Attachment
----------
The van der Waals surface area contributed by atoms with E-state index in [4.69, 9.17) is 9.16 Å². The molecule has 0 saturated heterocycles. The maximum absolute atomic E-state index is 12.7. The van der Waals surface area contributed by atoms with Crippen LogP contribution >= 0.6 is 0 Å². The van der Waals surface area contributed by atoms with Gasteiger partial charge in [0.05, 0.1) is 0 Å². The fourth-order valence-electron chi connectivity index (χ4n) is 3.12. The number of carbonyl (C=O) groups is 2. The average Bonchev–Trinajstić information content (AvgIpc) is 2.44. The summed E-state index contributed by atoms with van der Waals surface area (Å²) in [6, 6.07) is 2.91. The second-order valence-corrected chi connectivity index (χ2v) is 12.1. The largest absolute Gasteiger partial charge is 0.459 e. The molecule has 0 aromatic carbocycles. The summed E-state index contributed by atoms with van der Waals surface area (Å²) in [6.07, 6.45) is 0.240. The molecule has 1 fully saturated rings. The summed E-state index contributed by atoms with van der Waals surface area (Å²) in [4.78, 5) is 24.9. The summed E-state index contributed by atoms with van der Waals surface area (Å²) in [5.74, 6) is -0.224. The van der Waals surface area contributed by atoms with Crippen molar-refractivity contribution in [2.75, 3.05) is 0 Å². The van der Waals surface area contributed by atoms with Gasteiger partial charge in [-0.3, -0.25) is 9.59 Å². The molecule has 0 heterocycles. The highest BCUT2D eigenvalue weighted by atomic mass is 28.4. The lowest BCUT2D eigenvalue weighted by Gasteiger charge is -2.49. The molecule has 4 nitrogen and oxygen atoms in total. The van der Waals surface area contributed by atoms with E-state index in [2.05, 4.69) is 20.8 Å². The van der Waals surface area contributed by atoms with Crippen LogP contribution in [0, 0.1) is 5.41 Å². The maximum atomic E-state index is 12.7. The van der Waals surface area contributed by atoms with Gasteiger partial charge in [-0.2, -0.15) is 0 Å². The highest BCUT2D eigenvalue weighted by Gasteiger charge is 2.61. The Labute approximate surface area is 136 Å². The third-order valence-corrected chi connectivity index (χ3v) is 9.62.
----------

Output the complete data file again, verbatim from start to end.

The van der Waals surface area contributed by atoms with E-state index in [4.69, 9.17) is 9.16 Å². The molecule has 0 saturated heterocycles. The maximum absolute atomic E-state index is 12.7. The van der Waals surface area contributed by atoms with Crippen LogP contribution >= 0.6 is 0 Å². The van der Waals surface area contributed by atoms with Gasteiger partial charge in [0.05, 0.1) is 0 Å². The fourth-order valence-electron chi connectivity index (χ4n) is 3.12. The number of carbonyl (C=O) groups is 2. The average Bonchev–Trinajstić information content (AvgIpc) is 2.44. The summed E-state index contributed by atoms with van der Waals surface area (Å²) in [6, 6.07) is 2.91. The second-order valence-corrected chi connectivity index (χ2v) is 12.1. The largest absolute Gasteiger partial charge is 0.459 e. The molecule has 0 aromatic carbocycles. The summed E-state index contributed by atoms with van der Waals surface area (Å²) in [6.07, 6.45) is 0.240. The molecule has 1 fully saturated rings. The summed E-state index contributed by atoms with van der Waals surface area (Å²) in [4.78, 5) is 24.9. The summed E-state index contributed by atoms with van der Waals surface area (Å²) in [5.74, 6) is -0.224. The van der Waals surface area contributed by atoms with Crippen molar-refractivity contribution in [2.75, 3.05) is 0 Å². The van der Waals surface area contributed by atoms with Gasteiger partial charge in [-0.3, -0.25) is 9.59 Å². The molecule has 0 heterocycles. The highest BCUT2D eigenvalue weighted by atomic mass is 28.4. The lowest BCUT2D eigenvalue weighted by Gasteiger charge is -2.49. The molecule has 4 nitrogen and oxygen atoms in total. The van der Waals surface area contributed by atoms with E-state index in [2.05, 4.69) is 20.8 Å². The van der Waals surface area contributed by atoms with Crippen LogP contribution in [0, 0.1) is 5.41 Å². The maximum atomic E-state index is 12.7. The van der Waals surface area contributed by atoms with Gasteiger partial charge in [-0.2, -0.15) is 0 Å². The highest BCUT2D eigenvalue weighted by Gasteiger charge is 2.61. The Labute approximate surface area is 136 Å². The third-order valence-corrected chi connectivity index (χ3v) is 9.62.